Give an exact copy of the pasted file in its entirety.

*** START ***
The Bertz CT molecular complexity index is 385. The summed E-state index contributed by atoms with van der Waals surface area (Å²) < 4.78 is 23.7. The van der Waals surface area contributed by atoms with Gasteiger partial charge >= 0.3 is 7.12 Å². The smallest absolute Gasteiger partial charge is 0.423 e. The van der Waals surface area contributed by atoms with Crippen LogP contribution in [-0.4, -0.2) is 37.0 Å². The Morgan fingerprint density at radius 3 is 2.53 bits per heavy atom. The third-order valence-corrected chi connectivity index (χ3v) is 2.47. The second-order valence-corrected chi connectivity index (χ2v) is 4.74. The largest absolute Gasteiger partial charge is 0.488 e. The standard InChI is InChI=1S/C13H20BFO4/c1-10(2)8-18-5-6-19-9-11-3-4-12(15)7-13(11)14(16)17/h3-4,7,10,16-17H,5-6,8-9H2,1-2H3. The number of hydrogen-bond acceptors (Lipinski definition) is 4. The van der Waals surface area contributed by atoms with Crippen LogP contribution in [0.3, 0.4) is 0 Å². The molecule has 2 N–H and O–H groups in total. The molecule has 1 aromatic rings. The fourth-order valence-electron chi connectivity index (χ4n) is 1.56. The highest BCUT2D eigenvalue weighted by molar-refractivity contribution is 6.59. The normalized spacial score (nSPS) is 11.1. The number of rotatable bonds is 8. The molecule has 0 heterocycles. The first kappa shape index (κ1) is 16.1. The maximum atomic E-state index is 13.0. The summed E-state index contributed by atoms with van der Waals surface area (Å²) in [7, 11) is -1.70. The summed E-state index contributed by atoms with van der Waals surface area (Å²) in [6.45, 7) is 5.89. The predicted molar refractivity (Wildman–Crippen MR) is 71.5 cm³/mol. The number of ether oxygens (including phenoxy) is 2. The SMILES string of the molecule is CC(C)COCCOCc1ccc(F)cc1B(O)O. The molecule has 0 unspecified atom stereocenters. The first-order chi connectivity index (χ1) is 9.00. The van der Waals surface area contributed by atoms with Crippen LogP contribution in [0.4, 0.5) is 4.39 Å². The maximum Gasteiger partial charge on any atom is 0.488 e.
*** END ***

The Bertz CT molecular complexity index is 385. The summed E-state index contributed by atoms with van der Waals surface area (Å²) < 4.78 is 23.7. The van der Waals surface area contributed by atoms with Gasteiger partial charge >= 0.3 is 7.12 Å². The smallest absolute Gasteiger partial charge is 0.423 e. The van der Waals surface area contributed by atoms with Crippen LogP contribution in [-0.4, -0.2) is 37.0 Å². The Morgan fingerprint density at radius 3 is 2.53 bits per heavy atom. The third-order valence-corrected chi connectivity index (χ3v) is 2.47. The second-order valence-corrected chi connectivity index (χ2v) is 4.74. The largest absolute Gasteiger partial charge is 0.488 e. The standard InChI is InChI=1S/C13H20BFO4/c1-10(2)8-18-5-6-19-9-11-3-4-12(15)7-13(11)14(16)17/h3-4,7,10,16-17H,5-6,8-9H2,1-2H3. The number of hydrogen-bond acceptors (Lipinski definition) is 4. The van der Waals surface area contributed by atoms with Crippen LogP contribution in [0.3, 0.4) is 0 Å². The molecule has 2 N–H and O–H groups in total. The molecule has 1 aromatic rings. The fourth-order valence-electron chi connectivity index (χ4n) is 1.56. The highest BCUT2D eigenvalue weighted by molar-refractivity contribution is 6.59. The normalized spacial score (nSPS) is 11.1. The number of rotatable bonds is 8. The molecule has 0 heterocycles. The first kappa shape index (κ1) is 16.1. The maximum atomic E-state index is 13.0. The summed E-state index contributed by atoms with van der Waals surface area (Å²) in [7, 11) is -1.70. The summed E-state index contributed by atoms with van der Waals surface area (Å²) in [6.45, 7) is 5.89. The predicted molar refractivity (Wildman–Crippen MR) is 71.5 cm³/mol. The number of ether oxygens (including phenoxy) is 2. The SMILES string of the molecule is CC(C)COCCOCc1ccc(F)cc1B(O)O. The molecule has 0 unspecified atom stereocenters. The first-order chi connectivity index (χ1) is 9.00. The van der Waals surface area contributed by atoms with Crippen LogP contribution in [0.4, 0.5) is 4.39 Å². The maximum Gasteiger partial charge on any atom is 0.488 e.